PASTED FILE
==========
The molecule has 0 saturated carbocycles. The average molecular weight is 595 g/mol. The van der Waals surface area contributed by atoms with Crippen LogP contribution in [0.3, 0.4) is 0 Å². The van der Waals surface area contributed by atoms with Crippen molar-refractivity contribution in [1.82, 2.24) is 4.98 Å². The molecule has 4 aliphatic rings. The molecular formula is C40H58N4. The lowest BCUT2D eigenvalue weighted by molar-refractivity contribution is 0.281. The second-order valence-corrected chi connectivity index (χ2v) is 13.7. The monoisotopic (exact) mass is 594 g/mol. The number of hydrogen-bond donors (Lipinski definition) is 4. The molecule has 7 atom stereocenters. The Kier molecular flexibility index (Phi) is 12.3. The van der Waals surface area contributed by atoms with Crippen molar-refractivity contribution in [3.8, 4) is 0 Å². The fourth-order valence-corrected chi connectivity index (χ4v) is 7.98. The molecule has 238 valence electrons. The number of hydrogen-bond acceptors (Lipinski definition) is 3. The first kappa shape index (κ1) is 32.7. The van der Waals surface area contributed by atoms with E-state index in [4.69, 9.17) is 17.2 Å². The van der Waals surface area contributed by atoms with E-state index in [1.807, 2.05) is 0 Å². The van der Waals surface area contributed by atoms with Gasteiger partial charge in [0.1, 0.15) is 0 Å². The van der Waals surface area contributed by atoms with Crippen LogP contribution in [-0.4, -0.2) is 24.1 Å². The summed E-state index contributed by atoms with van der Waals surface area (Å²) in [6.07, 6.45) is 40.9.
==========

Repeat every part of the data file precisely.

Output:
The molecule has 0 saturated carbocycles. The average molecular weight is 595 g/mol. The van der Waals surface area contributed by atoms with Crippen LogP contribution in [0.3, 0.4) is 0 Å². The van der Waals surface area contributed by atoms with Crippen molar-refractivity contribution in [1.82, 2.24) is 4.98 Å². The molecule has 4 aliphatic rings. The molecular formula is C40H58N4. The lowest BCUT2D eigenvalue weighted by molar-refractivity contribution is 0.281. The second-order valence-corrected chi connectivity index (χ2v) is 13.7. The monoisotopic (exact) mass is 594 g/mol. The number of hydrogen-bond donors (Lipinski definition) is 4. The molecule has 7 atom stereocenters. The Kier molecular flexibility index (Phi) is 12.3. The van der Waals surface area contributed by atoms with Crippen molar-refractivity contribution in [3.8, 4) is 0 Å². The fourth-order valence-corrected chi connectivity index (χ4v) is 7.98. The molecule has 238 valence electrons. The number of hydrogen-bond acceptors (Lipinski definition) is 3. The first kappa shape index (κ1) is 32.7. The van der Waals surface area contributed by atoms with E-state index in [4.69, 9.17) is 17.2 Å². The van der Waals surface area contributed by atoms with E-state index in [1.807, 2.05) is 0 Å². The van der Waals surface area contributed by atoms with Gasteiger partial charge in [0.1, 0.15) is 0 Å². The van der Waals surface area contributed by atoms with Crippen LogP contribution in [-0.4, -0.2) is 24.1 Å². The summed E-state index contributed by atoms with van der Waals surface area (Å²) in [6.07, 6.45) is 40.9.